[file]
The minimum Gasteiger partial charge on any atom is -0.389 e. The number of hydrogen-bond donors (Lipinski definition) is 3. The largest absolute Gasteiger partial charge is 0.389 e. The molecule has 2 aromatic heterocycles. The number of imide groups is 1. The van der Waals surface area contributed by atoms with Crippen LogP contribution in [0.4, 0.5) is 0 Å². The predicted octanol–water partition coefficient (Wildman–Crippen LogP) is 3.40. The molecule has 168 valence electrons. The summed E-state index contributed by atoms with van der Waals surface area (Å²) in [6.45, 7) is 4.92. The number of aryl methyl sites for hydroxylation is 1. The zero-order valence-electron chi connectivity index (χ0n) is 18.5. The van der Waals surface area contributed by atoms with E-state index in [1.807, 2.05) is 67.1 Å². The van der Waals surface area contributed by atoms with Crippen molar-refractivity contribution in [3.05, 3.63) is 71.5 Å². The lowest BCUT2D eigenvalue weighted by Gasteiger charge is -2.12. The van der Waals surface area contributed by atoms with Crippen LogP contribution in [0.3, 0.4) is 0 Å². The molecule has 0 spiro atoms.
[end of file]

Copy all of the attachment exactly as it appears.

The minimum Gasteiger partial charge on any atom is -0.389 e. The number of hydrogen-bond donors (Lipinski definition) is 3. The largest absolute Gasteiger partial charge is 0.389 e. The molecule has 2 aromatic heterocycles. The number of imide groups is 1. The van der Waals surface area contributed by atoms with Crippen LogP contribution in [0.4, 0.5) is 0 Å². The predicted octanol–water partition coefficient (Wildman–Crippen LogP) is 3.40. The molecule has 168 valence electrons. The summed E-state index contributed by atoms with van der Waals surface area (Å²) in [6.45, 7) is 4.92. The number of aryl methyl sites for hydroxylation is 1. The zero-order valence-electron chi connectivity index (χ0n) is 18.5. The van der Waals surface area contributed by atoms with E-state index in [1.807, 2.05) is 67.1 Å². The van der Waals surface area contributed by atoms with Crippen molar-refractivity contribution in [3.05, 3.63) is 71.5 Å². The lowest BCUT2D eigenvalue weighted by Gasteiger charge is -2.12. The van der Waals surface area contributed by atoms with Crippen LogP contribution in [0.3, 0.4) is 0 Å². The molecule has 0 spiro atoms.